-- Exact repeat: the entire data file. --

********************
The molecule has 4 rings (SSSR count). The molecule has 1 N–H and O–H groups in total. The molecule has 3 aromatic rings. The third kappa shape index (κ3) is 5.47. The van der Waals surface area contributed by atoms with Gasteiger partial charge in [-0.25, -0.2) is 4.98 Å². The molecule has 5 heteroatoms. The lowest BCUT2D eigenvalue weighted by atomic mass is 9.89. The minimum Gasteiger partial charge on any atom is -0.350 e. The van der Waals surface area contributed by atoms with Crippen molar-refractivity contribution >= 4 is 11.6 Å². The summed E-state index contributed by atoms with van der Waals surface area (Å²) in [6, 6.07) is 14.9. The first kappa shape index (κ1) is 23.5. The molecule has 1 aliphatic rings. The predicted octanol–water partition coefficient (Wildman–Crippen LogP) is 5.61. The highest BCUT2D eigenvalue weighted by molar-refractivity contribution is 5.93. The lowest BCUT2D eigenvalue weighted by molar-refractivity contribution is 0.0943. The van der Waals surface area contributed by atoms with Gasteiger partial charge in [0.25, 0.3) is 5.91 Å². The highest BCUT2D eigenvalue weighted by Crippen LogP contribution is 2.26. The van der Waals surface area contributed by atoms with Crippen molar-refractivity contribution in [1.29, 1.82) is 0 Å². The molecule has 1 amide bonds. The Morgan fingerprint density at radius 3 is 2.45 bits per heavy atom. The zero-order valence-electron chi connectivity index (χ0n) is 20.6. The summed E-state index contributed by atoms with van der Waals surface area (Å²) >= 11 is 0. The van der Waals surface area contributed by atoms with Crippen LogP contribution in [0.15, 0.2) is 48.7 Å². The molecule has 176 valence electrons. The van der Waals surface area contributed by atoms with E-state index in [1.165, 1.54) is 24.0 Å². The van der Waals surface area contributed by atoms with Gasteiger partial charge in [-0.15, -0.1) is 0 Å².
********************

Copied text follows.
The molecule has 4 rings (SSSR count). The molecule has 1 N–H and O–H groups in total. The molecule has 3 aromatic rings. The third kappa shape index (κ3) is 5.47. The van der Waals surface area contributed by atoms with Gasteiger partial charge in [-0.25, -0.2) is 4.98 Å². The molecule has 5 heteroatoms. The lowest BCUT2D eigenvalue weighted by atomic mass is 9.89. The minimum Gasteiger partial charge on any atom is -0.350 e. The van der Waals surface area contributed by atoms with Crippen molar-refractivity contribution >= 4 is 11.6 Å². The summed E-state index contributed by atoms with van der Waals surface area (Å²) in [6, 6.07) is 14.9. The first kappa shape index (κ1) is 23.5. The molecule has 1 aliphatic rings. The predicted octanol–water partition coefficient (Wildman–Crippen LogP) is 5.61. The highest BCUT2D eigenvalue weighted by molar-refractivity contribution is 5.93. The lowest BCUT2D eigenvalue weighted by molar-refractivity contribution is 0.0943. The van der Waals surface area contributed by atoms with Gasteiger partial charge in [0.25, 0.3) is 5.91 Å². The highest BCUT2D eigenvalue weighted by Crippen LogP contribution is 2.26. The van der Waals surface area contributed by atoms with Crippen molar-refractivity contribution in [1.29, 1.82) is 0 Å². The molecule has 1 amide bonds. The Morgan fingerprint density at radius 3 is 2.45 bits per heavy atom. The zero-order valence-electron chi connectivity index (χ0n) is 20.6. The summed E-state index contributed by atoms with van der Waals surface area (Å²) >= 11 is 0. The van der Waals surface area contributed by atoms with Crippen LogP contribution in [0.15, 0.2) is 48.7 Å². The molecule has 176 valence electrons. The van der Waals surface area contributed by atoms with E-state index in [1.165, 1.54) is 24.0 Å². The van der Waals surface area contributed by atoms with Gasteiger partial charge in [-0.15, -0.1) is 0 Å².